Cheaper Gas Leads to More Car Crashes

February 19, 2015

As the price of gasoline drops, the number of car crashes increases, according to Guangqing Chi, an associate professor of sociology at South Dakota State University. However, the time frame within which this occurs varies based on the driver’s age.

Chi, who is the state demographer for South Dakota and director of the Rural Life and State Data Center, has been leading a multi-institutional team of researchers who analyzed crash data from three states—Minnesota, Mississippi and Alabama—in relationship to gasoline prices. The study was supported by the Mississippi Office of Public Safety and the National Highway Traffic Safety Administration.

Researchers gathered monthly traffic crash statistics from the Minnesota Office of Traffic Safety for 1998 to 2007, the Center for Advanced Public Safety at the University of Alabama for 1999 to 2009 and the Mississippi Department of Public Safety for 2004 to 2012. The analyses were done separately for each state.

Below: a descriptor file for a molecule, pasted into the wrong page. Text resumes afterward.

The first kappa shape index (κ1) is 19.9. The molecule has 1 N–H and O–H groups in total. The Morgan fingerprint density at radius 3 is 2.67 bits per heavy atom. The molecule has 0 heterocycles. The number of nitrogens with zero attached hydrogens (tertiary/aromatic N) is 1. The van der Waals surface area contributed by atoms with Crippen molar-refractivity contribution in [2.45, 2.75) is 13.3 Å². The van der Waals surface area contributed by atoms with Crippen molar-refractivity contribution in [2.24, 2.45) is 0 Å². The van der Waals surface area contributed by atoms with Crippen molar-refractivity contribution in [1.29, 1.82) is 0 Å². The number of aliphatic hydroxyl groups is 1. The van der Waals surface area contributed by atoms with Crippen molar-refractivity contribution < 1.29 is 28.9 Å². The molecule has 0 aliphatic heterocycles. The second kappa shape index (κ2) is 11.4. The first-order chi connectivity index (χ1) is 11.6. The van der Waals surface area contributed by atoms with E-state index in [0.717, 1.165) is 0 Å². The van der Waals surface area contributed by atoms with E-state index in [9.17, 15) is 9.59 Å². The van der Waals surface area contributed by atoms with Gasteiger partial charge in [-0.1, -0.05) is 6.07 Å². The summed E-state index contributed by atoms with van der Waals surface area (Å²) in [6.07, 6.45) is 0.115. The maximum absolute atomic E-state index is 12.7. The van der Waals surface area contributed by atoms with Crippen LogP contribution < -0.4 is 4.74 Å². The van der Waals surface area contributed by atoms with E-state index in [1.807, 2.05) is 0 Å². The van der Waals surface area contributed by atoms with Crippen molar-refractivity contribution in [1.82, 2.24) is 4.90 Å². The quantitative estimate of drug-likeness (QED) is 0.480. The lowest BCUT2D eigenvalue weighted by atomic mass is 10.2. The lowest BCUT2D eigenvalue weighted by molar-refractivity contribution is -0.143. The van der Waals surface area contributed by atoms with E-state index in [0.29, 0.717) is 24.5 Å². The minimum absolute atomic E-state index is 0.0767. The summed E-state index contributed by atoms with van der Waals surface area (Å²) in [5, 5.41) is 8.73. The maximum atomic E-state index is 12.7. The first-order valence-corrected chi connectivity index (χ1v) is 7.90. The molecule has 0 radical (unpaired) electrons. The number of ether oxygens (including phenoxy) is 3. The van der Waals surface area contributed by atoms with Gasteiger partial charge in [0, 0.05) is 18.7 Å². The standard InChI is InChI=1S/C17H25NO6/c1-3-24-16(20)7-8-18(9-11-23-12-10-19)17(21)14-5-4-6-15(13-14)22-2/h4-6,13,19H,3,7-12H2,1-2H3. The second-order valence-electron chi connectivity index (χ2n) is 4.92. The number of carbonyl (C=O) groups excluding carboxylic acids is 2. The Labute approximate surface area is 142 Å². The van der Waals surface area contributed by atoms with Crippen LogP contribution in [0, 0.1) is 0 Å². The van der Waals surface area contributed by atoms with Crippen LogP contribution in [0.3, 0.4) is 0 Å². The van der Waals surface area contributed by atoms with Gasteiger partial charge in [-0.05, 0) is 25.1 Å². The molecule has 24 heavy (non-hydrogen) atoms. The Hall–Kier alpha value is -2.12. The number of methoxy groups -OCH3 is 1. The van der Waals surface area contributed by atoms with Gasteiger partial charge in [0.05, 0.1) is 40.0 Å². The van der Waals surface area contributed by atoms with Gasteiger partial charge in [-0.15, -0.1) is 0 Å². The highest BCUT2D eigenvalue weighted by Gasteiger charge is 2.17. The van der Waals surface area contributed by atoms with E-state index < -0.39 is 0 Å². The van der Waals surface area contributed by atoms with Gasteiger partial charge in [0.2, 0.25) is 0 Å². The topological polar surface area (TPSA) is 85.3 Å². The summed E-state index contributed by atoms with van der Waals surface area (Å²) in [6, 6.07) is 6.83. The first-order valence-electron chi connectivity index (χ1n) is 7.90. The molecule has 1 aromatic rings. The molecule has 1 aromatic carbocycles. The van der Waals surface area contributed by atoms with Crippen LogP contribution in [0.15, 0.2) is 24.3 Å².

Of the Minnesota crashes analyzed, 0.6 percent resulted in fatalities, 31 percent injury and 68 percent property damage only, according to Chi. In 1998, the price of gas was 76 cents per gallon, while in 2007, it was $2.76 a passing on highway

Based on those statistics, a $2 per gallon price drop would result in an additional 150 crashes involving a death, 5,000 producing injuries and 35,000 causing property damage only in Minnesota. Researchers from the University of Minnesota, Mississippi State University and Loughborough University in England also worked with the Minnesota data.

Typically, the increase in crash numbers begins about nine months after the gas price drops, Chi explained. “It takes time for people to adjust their driving.”

However, Chi pointed out that the reaction to decreased gas prices is quicker among 16- to 19-year-old drivers. “If gas drops 40 cents today, you will see the number of crashes for these drivers go up within a week,” he said.

On the other hand, a drop in gas prices does not affect 25- to 34-year-old drivers. These people are just entering the job market and creating families, he noted. “It’s a matter of priorities in life.”

For older drivers who also have more financial resources, the change is gradual. Chi pointed out that a 1 percent increase in gas prices is associated with a 0.17 percent decrease in crashes within a year.

In comparing urban and rural crash statistics, Chi found that decreased gasoline prices have a stronger effect on rural accidents.

Source: South Dakota State University

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